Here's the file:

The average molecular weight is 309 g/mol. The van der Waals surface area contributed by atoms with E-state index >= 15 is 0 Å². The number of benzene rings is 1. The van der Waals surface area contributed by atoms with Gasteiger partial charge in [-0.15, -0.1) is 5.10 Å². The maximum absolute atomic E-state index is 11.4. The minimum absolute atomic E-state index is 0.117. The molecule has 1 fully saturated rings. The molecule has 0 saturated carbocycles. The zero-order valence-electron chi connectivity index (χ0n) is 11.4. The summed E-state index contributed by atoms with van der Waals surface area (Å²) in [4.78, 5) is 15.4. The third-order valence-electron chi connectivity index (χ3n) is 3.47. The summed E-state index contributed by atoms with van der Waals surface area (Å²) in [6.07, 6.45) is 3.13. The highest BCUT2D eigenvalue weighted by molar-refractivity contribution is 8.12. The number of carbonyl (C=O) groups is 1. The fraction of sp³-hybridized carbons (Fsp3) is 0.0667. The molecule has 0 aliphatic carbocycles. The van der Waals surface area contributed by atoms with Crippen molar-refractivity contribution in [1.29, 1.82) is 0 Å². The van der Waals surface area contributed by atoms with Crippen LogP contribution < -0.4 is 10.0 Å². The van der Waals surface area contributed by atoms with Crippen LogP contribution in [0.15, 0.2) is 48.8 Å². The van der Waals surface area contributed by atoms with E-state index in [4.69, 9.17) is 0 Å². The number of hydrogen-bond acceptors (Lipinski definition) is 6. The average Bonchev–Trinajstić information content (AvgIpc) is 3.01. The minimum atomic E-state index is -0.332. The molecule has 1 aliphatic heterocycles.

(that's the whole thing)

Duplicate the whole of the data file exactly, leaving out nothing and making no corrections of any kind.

The average molecular weight is 309 g/mol. The van der Waals surface area contributed by atoms with E-state index >= 15 is 0 Å². The number of benzene rings is 1. The van der Waals surface area contributed by atoms with Gasteiger partial charge in [-0.15, -0.1) is 5.10 Å². The maximum absolute atomic E-state index is 11.4. The minimum absolute atomic E-state index is 0.117. The molecule has 1 fully saturated rings. The molecule has 0 saturated carbocycles. The zero-order valence-electron chi connectivity index (χ0n) is 11.4. The summed E-state index contributed by atoms with van der Waals surface area (Å²) in [4.78, 5) is 15.4. The third-order valence-electron chi connectivity index (χ3n) is 3.47. The summed E-state index contributed by atoms with van der Waals surface area (Å²) in [6.07, 6.45) is 3.13. The highest BCUT2D eigenvalue weighted by molar-refractivity contribution is 8.12. The number of carbonyl (C=O) groups is 1. The fraction of sp³-hybridized carbons (Fsp3) is 0.0667. The molecule has 0 aliphatic carbocycles. The van der Waals surface area contributed by atoms with Crippen molar-refractivity contribution in [1.29, 1.82) is 0 Å². The van der Waals surface area contributed by atoms with Crippen LogP contribution < -0.4 is 10.0 Å². The van der Waals surface area contributed by atoms with Crippen LogP contribution in [0.15, 0.2) is 48.8 Å². The van der Waals surface area contributed by atoms with E-state index in [4.69, 9.17) is 0 Å². The number of hydrogen-bond acceptors (Lipinski definition) is 6. The average Bonchev–Trinajstić information content (AvgIpc) is 3.01. The minimum atomic E-state index is -0.332. The molecule has 1 aliphatic heterocycles.